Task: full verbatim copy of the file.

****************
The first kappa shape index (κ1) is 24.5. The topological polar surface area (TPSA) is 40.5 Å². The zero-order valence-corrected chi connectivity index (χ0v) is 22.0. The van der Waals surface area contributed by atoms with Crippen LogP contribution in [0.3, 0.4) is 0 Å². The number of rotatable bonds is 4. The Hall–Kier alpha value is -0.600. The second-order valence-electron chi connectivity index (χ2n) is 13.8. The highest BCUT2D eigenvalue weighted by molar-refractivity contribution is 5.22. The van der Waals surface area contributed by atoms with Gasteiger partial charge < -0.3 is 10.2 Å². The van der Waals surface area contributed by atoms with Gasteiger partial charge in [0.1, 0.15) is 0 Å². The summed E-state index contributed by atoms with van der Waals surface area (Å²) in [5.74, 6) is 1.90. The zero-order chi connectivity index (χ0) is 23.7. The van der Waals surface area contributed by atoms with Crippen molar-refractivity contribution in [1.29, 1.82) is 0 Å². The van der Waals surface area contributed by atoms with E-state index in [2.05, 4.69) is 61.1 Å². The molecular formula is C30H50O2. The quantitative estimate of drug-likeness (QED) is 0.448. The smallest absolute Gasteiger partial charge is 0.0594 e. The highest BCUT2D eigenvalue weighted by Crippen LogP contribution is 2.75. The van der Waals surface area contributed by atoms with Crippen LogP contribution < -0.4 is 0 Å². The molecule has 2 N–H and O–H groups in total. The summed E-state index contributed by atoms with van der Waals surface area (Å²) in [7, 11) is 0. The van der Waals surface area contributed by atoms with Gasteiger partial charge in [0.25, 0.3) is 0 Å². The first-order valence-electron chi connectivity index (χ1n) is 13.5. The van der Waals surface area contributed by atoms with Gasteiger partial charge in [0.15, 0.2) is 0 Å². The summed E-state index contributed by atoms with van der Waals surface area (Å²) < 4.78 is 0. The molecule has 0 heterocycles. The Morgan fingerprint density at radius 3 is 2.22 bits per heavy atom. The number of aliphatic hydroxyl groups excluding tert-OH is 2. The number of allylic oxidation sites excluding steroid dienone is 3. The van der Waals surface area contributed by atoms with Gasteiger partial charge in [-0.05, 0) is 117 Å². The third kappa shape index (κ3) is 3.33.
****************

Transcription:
The first kappa shape index (κ1) is 24.5. The topological polar surface area (TPSA) is 40.5 Å². The zero-order valence-corrected chi connectivity index (χ0v) is 22.0. The van der Waals surface area contributed by atoms with Crippen LogP contribution in [0.3, 0.4) is 0 Å². The number of rotatable bonds is 4. The Hall–Kier alpha value is -0.600. The second-order valence-electron chi connectivity index (χ2n) is 13.8. The highest BCUT2D eigenvalue weighted by molar-refractivity contribution is 5.22. The van der Waals surface area contributed by atoms with Gasteiger partial charge < -0.3 is 10.2 Å². The van der Waals surface area contributed by atoms with Gasteiger partial charge in [0.1, 0.15) is 0 Å². The summed E-state index contributed by atoms with van der Waals surface area (Å²) in [5.74, 6) is 1.90. The zero-order chi connectivity index (χ0) is 23.7. The van der Waals surface area contributed by atoms with Crippen molar-refractivity contribution in [1.29, 1.82) is 0 Å². The van der Waals surface area contributed by atoms with E-state index in [2.05, 4.69) is 61.1 Å². The molecular formula is C30H50O2. The quantitative estimate of drug-likeness (QED) is 0.448. The smallest absolute Gasteiger partial charge is 0.0594 e. The highest BCUT2D eigenvalue weighted by Crippen LogP contribution is 2.75. The van der Waals surface area contributed by atoms with Crippen LogP contribution < -0.4 is 0 Å². The molecule has 2 N–H and O–H groups in total. The summed E-state index contributed by atoms with van der Waals surface area (Å²) in [7, 11) is 0. The van der Waals surface area contributed by atoms with Gasteiger partial charge in [0.25, 0.3) is 0 Å². The first-order valence-electron chi connectivity index (χ1n) is 13.5. The van der Waals surface area contributed by atoms with Gasteiger partial charge in [0.15, 0.2) is 0 Å². The summed E-state index contributed by atoms with van der Waals surface area (Å²) < 4.78 is 0. The molecule has 0 heterocycles. The Morgan fingerprint density at radius 3 is 2.22 bits per heavy atom. The number of aliphatic hydroxyl groups excluding tert-OH is 2. The number of allylic oxidation sites excluding steroid dienone is 3. The van der Waals surface area contributed by atoms with Gasteiger partial charge in [-0.05, 0) is 117 Å². The third kappa shape index (κ3) is 3.33.